Tuesday, December 18, 2012

(MONITOR UG) Study: Uganda will be a failed state by 2030

Study: Uganda will be a failed state by 2030
Posted Saturday, December 15 2012 at 02:00

A new intelligence assessment of global trends by a US-based intelligence council projects that Uganda is at high risk of becoming a failed state within the next 18 years.

The 140-page report that is released every four years, after the US President is elected by the National Intelligence Council says Uganda and 14 other countries risk becoming a failed state because of their potential for conflict and environmental ills. The other 14 countries in the same category are Afghanistan, Pakistan, Kenya, Burundi, Rwanda, Somalia, DR Congo, Malawi and Yemen, among others.

It says by 2030, middle classes in the developing world are expected to balloon, while the tools of war, including cyber and biological weapons, are predicted to become more readily available. Climate change is destined to make wet places wetter, and dry places more arid. And new communication technologies are described as a “double-edged sword.”

A product of four years of intelligence-gathering and analysis, the study, by the National Intelligence Council, presents grounds for optimism and pessimism in nearly equal measure.

The report states that China will outstrip the US as the leading economic power before 2030, but US will remain an indispensable world leader, bolstered in part by an era of energy independence. Russia’s clout will wane, as will the economic strength of other countries reliant on oil for revenues, the assessment says. “There will not be any hegemonic power,” the report says. “Power will shift to networks and coalitions in a multipolar world.”

Middle class
One remarkable development it anticipates is a spreading affluence that leads to a larger global middle class that is better educated and has wider access to health care and communications technologies like the Internet and smartphones.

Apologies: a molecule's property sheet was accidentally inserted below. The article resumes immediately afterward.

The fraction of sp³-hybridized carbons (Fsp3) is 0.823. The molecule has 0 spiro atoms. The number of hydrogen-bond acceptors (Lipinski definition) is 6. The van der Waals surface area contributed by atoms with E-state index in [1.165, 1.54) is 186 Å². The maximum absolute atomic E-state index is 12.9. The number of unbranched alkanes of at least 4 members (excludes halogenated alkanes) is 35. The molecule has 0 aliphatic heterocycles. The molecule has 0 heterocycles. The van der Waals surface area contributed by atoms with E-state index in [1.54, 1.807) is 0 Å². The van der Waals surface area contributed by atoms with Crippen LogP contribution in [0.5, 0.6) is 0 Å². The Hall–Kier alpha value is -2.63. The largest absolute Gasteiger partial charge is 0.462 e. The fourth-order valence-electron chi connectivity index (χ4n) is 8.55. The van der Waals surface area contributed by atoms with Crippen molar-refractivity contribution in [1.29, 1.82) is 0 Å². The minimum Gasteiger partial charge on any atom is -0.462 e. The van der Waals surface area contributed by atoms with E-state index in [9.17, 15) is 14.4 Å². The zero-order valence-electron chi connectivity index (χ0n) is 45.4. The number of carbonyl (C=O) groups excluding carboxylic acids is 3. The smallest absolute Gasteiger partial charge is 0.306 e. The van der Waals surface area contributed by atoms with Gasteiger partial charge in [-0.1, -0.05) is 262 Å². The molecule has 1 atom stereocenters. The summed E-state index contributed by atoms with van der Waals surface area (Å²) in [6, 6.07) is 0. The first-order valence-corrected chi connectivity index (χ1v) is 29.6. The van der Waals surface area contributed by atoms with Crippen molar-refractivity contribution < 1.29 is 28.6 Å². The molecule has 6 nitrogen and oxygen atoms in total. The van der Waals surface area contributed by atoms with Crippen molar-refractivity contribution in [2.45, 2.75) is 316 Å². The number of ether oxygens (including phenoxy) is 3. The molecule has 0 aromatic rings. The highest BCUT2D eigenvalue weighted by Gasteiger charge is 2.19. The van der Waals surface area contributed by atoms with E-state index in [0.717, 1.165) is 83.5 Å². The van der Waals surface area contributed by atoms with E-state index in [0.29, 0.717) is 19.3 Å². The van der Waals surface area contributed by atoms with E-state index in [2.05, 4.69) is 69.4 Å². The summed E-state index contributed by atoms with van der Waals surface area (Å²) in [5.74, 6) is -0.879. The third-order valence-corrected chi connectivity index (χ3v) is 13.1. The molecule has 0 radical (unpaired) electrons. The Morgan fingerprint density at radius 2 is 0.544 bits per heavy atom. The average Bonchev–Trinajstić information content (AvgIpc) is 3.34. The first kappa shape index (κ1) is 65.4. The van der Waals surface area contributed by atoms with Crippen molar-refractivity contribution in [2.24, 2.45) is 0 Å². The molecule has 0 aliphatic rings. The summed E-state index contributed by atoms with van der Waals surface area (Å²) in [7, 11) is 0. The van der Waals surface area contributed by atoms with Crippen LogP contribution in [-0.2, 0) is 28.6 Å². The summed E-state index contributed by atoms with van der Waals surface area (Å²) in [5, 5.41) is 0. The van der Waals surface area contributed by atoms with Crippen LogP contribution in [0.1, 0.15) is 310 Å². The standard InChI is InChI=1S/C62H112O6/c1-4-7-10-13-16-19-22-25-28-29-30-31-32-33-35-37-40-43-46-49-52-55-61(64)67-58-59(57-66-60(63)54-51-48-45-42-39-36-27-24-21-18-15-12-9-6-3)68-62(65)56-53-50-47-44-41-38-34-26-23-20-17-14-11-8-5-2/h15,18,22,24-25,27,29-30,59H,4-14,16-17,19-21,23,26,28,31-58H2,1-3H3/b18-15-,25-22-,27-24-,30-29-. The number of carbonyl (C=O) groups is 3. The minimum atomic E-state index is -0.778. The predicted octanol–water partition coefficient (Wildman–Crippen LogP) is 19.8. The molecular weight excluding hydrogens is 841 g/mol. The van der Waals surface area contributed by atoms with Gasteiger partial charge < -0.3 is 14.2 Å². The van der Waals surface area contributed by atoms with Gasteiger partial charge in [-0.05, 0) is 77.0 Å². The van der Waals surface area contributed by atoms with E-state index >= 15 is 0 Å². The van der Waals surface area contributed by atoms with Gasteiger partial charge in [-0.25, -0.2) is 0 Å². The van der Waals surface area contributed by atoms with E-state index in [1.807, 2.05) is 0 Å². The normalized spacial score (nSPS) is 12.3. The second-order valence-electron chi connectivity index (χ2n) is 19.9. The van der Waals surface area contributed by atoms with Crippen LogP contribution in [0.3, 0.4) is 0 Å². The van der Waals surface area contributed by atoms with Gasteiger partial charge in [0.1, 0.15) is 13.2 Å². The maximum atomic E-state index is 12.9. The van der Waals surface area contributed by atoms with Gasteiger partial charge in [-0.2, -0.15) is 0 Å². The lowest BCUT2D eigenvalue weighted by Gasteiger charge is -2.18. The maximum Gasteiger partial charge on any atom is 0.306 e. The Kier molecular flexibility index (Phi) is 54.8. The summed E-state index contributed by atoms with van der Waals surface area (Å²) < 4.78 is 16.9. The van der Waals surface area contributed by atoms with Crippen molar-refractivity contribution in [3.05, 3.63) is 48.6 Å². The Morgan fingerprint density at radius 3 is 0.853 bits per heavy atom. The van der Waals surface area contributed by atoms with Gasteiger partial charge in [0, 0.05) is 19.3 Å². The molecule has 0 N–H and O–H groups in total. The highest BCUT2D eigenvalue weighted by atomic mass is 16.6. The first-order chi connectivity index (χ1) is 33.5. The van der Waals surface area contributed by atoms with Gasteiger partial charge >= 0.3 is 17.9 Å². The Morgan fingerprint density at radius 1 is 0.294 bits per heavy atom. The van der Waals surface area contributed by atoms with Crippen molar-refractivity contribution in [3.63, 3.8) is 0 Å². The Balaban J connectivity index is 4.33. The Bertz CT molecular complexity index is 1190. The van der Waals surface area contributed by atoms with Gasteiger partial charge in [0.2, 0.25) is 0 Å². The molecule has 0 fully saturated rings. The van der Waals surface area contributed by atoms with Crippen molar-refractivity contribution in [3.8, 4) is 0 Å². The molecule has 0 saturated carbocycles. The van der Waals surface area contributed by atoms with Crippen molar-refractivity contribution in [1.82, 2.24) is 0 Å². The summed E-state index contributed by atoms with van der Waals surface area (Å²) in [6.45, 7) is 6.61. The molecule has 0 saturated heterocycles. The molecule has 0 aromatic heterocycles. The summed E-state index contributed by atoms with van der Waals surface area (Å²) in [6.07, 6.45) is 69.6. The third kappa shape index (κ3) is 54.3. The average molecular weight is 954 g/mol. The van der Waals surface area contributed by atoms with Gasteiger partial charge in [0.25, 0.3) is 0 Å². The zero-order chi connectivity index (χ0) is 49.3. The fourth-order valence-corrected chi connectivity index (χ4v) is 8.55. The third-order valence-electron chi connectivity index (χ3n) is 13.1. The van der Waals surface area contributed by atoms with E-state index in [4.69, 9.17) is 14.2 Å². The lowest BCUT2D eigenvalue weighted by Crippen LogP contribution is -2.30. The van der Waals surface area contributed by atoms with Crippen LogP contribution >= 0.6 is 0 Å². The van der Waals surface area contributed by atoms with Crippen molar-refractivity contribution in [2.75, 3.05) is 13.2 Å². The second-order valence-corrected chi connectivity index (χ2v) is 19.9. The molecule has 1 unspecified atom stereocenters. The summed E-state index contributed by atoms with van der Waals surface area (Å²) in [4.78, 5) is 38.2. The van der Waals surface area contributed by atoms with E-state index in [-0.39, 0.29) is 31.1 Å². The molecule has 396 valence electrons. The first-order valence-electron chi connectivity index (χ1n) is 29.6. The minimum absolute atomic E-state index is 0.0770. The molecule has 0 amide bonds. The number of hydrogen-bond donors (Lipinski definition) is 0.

“The growth of the global middle class constitutes a tectonic shift,” the study says, adding that billions of people will gain new individual power as they climb out of poverty. “For the first time, a majority of the world’s population will not be impoverished, and the middle classes will be the most important social and economic sector in the vast majority of countries around the world.”

At the same time, it warns, half of the world’s population will probably be living in areas that suffer from severe shortages of fresh water, meaning that management of natural resources will be a crucial component of global national security efforts.

The study also warns of the risk that terrorists could mount a computer-network attack in which the casualties would be measured not by the hundreds or thousands killed but by the millions severely affected by damaged infrastructure, like electrical grids being taken down.

The study acknowledges that the future “is malleable,” and it lists important “game changers” that will most influence the global scene through 2030: a crisis-prone world economy, shortcomings in governance, conflicts within states and between them, the impact of new technologies and whether the US can “work with new partners to reinvent the international system.”



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